Last week, a colleague laughed at me when he caught me referring to hand-written notes while writing my column. “We don’t do that any more,” he chortled, “what do you think computers are for?”
In my defence, I pleaded Chapter 4 of the 2010 Constitution which assures me of my fundamental right to do whatever I wish within the law, but he was not convinced, pointing out that my analogue propensities would finish me sooner or later.
He was probably right. You see, my technophobia is legendary, and I have long recognised that I am only a step away from the manual typewriter, although I do use the computer for simple editing tasks.
But this is not about me and my annoying habit of making work harder for myself; it is about the future. In fact it is about the grand Jubilee laptop-for every-schoolchild vision which has, unfortunately, become a rallying point for those who want to play partisan politics.
I wholeheartedly support the laptops project, not only because I do not want future generations associated with my lineage to ask how on earth people survived without information technology, but also because, if the idea works, it will revolutionise everything and in a few decades, we shall be eons ahead of other African countries.
The laptops project is a big Jubilee dream, but given goodwill, it will become attainable. Ten years ago, few people would have thought that free and compulsory education for all primary and secondary school learners was feasible, but today, millions of children are benefitting from an education they would have missed.
This does not mean that the implementation of that particular project has not been without its hiccups. In a notoriously corrupt country like ours, nobody should have expected it to be smooth sailing.
But the fruits of that investment will very soon become manifest if we get our economic basics right, for an educated, computer-literate labour force will be a huge boon for this country.
Let us get the issues right. The laptops to be issued to primary school children from next year are not intended to make everyone a Bill Gates. They are supposed to aid learning at the basic level, to make information retrieval easier, and, maybe, to aid innovation. They will be just another teaching tool.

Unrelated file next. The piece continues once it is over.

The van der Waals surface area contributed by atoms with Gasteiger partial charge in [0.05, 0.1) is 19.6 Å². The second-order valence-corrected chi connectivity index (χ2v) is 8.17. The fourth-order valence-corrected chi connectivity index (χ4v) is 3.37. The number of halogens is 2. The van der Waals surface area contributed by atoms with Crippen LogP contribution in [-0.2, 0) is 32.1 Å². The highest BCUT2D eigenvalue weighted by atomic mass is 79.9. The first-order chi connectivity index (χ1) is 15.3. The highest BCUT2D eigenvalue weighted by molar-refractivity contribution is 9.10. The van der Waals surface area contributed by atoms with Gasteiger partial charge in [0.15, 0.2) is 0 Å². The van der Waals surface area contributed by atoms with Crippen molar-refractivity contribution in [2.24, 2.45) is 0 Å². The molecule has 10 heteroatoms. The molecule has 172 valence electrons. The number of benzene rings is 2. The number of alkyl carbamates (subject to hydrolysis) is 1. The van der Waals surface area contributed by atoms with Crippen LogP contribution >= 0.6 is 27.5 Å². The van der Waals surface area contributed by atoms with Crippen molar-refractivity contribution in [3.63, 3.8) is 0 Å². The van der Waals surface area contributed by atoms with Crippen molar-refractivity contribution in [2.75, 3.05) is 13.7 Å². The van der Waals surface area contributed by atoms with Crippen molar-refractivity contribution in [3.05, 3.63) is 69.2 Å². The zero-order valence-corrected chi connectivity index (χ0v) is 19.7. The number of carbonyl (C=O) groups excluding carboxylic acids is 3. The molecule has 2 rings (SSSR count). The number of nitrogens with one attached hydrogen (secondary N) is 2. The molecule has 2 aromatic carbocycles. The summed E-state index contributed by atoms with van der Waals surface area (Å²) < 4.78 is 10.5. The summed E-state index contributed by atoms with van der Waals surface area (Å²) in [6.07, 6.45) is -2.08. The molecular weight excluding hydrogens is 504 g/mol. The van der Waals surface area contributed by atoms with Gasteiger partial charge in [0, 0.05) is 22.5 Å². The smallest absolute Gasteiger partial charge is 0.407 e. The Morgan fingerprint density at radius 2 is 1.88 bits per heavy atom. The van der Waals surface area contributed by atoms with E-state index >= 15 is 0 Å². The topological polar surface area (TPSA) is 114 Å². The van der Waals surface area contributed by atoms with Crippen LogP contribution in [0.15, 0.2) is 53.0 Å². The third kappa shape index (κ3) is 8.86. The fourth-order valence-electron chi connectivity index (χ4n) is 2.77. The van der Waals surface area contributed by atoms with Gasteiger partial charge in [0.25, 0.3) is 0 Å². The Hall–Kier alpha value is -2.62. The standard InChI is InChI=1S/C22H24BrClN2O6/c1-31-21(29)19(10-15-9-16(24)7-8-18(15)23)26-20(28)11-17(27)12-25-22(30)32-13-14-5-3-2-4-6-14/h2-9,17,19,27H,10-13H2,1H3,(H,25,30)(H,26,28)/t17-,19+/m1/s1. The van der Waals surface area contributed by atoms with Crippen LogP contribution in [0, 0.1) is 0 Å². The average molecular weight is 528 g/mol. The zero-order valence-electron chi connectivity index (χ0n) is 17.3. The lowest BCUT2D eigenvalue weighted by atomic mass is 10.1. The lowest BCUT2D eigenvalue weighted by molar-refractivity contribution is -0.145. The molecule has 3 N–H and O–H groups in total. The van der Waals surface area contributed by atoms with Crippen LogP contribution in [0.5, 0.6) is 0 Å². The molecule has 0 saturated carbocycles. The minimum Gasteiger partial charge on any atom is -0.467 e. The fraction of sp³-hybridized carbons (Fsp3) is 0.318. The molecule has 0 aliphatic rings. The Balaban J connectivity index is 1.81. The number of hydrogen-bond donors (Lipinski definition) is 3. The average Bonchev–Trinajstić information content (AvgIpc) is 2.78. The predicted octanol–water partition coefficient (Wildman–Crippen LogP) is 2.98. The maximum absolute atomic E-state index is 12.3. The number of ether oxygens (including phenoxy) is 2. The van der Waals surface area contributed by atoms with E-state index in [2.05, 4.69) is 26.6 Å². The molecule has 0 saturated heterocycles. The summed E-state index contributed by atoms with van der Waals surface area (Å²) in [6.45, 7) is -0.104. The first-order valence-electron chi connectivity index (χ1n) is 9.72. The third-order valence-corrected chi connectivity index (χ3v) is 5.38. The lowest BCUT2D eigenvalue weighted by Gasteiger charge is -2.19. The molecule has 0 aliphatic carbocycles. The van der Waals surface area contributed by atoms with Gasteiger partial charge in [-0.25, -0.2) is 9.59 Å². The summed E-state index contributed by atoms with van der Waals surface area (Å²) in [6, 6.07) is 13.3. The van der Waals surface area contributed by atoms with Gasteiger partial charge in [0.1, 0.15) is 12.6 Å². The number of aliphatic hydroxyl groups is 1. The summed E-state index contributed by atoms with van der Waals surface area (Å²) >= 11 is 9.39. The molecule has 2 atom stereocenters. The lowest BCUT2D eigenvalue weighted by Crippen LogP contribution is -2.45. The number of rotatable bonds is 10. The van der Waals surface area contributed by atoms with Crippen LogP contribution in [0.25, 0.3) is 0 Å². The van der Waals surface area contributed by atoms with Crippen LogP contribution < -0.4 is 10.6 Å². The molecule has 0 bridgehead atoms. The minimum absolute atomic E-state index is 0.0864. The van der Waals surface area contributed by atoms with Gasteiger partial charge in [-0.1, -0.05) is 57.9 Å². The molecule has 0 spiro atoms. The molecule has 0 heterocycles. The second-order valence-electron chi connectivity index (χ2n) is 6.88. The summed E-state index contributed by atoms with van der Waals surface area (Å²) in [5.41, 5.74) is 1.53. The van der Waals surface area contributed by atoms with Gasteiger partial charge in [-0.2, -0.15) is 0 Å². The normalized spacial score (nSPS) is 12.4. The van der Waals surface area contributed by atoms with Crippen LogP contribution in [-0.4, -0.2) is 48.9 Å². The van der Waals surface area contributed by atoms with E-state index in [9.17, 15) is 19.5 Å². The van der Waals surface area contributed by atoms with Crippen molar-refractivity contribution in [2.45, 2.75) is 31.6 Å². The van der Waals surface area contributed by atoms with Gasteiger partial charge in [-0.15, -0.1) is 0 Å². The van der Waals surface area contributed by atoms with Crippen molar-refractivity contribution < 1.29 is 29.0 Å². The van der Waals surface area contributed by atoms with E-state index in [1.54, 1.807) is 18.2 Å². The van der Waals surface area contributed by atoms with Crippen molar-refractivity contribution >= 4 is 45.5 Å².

In any case, it will be nothing revolutionary. It is clear that the e-education concept has come of age, judging from the number of countries trying it out right now. They include the UK, the US, Mexico, India, and even Ghana. The only difference is that most of these are developed countries.
I saw my first computer 30 years ago in some computer laboratory in the US. It was a beastly, menacing IBM contraption that took ages to process information, and that not very well.
Today, they are shoving computers into their pockets and calling them smart-phones. Today they have tablets, iPads, netbooks, kindles and whatnot. There has been a virtual revolution in ICT in that time.
The government only wants is to furnish our children with the basics of computer use. What is so difficult about that? You cannot, of course, dismiss off-hand the reservations expressed about the efficacy of the laptops project in terms of national priorities.
Those arguing that the money allocated to the project would be better used to build more classrooms may have a point. Those saying the security of the devices cannot be guaranteed do have a point, too.
But those arguing that the money would be better used to pay striking teachers miss the point altogether, for teachers will always agitate for higher salaries. What other projects of national import will have to be shelved to placate them when that happens next?
This “solution” may appear pragmatic at the moment, but it is, in my view, quite myopic.